Over the years it has become clear to me that the deceased have nothing to say to me. Not that I've especially courted encounters with the supernatural. There have been the 12 or maybe 15 visits to the Lilydale Assembly near Cassadaga, NY: the strolls through the Pet Cemetery and over to the Forest Temple and Inspiration Stump; the slow browse through the Fox family artifacts and automatic writing samples at the museum, and then, of course, joining the also-curious and the solace-seeking at one of the daily spiritualist meetings. I've been to many of these sessions and time after time as I sit waiting, eager and open for a message from beyond to come to me, I am passed over again and again. Even as friends and family members are called by spirits - Kel was once chosen twice in one meeting to receive messages from his father - I am warmed not even by the smallest flicker from the spiritualists. It is as if to the spirit world, I do not exist.
I've stayed in creaky and old hotels and certainly (as Stephen King knows) if there are haunted places, hotels must be writhing with roving spirits. I even read The Shining while alone in a hotel room and felt nary a tremor of the gauzy filament that separates the living from the dead. I wasn't reading the book to provoke, it was simply that that was what I was reading at the time. Maybe I was safe because I was not staying in Room 217...
My own childhood home must have housed at least one ghost. It was a century home and a woman died in her bed during a fire, approximately where my sister and I shared a bedroom. Yet any footsteps, moans, cries or poltergeisting went unregistered to my senses. I slept like a log most nights. True, I have entered buildings and rooms that seemed heavy with something vaguely sinister or menacing - and the urge to be somewhere else and quickly was strong - but beyond that, I have gone unmolested by restless beings through these 45 years.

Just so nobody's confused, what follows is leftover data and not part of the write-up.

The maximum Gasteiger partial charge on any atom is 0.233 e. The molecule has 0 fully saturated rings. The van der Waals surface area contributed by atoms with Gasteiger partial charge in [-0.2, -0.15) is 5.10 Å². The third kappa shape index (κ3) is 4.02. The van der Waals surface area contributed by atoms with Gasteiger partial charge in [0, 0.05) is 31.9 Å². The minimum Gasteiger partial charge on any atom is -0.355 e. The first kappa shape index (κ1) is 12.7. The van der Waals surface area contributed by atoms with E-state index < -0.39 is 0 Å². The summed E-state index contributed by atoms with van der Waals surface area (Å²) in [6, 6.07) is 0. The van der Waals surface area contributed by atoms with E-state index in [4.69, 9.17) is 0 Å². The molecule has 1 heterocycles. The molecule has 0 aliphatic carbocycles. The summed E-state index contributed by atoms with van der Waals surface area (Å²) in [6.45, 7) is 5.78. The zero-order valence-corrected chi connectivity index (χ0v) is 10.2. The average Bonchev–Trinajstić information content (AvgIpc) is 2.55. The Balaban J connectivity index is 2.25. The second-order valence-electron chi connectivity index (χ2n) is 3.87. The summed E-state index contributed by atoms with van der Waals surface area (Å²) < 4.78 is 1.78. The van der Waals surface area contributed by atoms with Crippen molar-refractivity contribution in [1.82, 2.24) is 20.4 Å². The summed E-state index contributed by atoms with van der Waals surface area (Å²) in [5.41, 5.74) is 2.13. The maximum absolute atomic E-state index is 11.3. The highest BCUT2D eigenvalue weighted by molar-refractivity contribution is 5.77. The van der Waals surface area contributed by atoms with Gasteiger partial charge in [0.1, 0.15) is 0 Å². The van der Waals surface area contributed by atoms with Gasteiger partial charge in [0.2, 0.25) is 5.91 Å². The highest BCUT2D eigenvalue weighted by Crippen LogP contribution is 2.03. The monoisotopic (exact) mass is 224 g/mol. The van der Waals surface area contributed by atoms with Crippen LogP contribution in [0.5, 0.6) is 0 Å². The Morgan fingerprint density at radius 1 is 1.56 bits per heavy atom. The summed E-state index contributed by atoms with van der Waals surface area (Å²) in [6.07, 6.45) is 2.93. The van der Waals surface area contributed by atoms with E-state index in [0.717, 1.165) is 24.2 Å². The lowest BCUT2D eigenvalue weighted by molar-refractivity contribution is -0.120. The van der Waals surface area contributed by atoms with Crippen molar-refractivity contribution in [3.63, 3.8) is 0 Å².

The closest I came, and maybe it explains why I am ghost-proof, was during a game played with my siblings and cousins in the basement of their house. I don't know how many of us were in the closed, darkened room - maybe 10, maybe more. One of my cousins lay prone on the ground with six others of us kneeling around him. Each person had two fingers of each hand lightly pressed under and along the perimeter of his body and we all chanted: "stiff as a board, light as a feather" over and over again. My job was to turn on the light and open the door in case things went, well, in case things went as they were expected.
For a while our chanting went unheeded. A soft, gray light filtered in from a small window near the ceiling and in the dim light our eyes and thoughts were all focused on my cousin. And then a strange thing happened. The body of my cousin rose slightly - and in the gloom of that basement room with all of us watching, the collective realization hit us. We had somehow raised his body not with the paltry power of children's fingertips, but by some other force for which we had no name or explanation. That's when we all screamed. My cousin's body dropped with a thud to the floor. The light did not get turned on, but you can be sure I was first out the door.
From that day, perhaps, with that brief glimpse into the cold unknown and of power unharnessed, I closed myself off from the possibilities, from the grasping reach of entities from other times and other planes.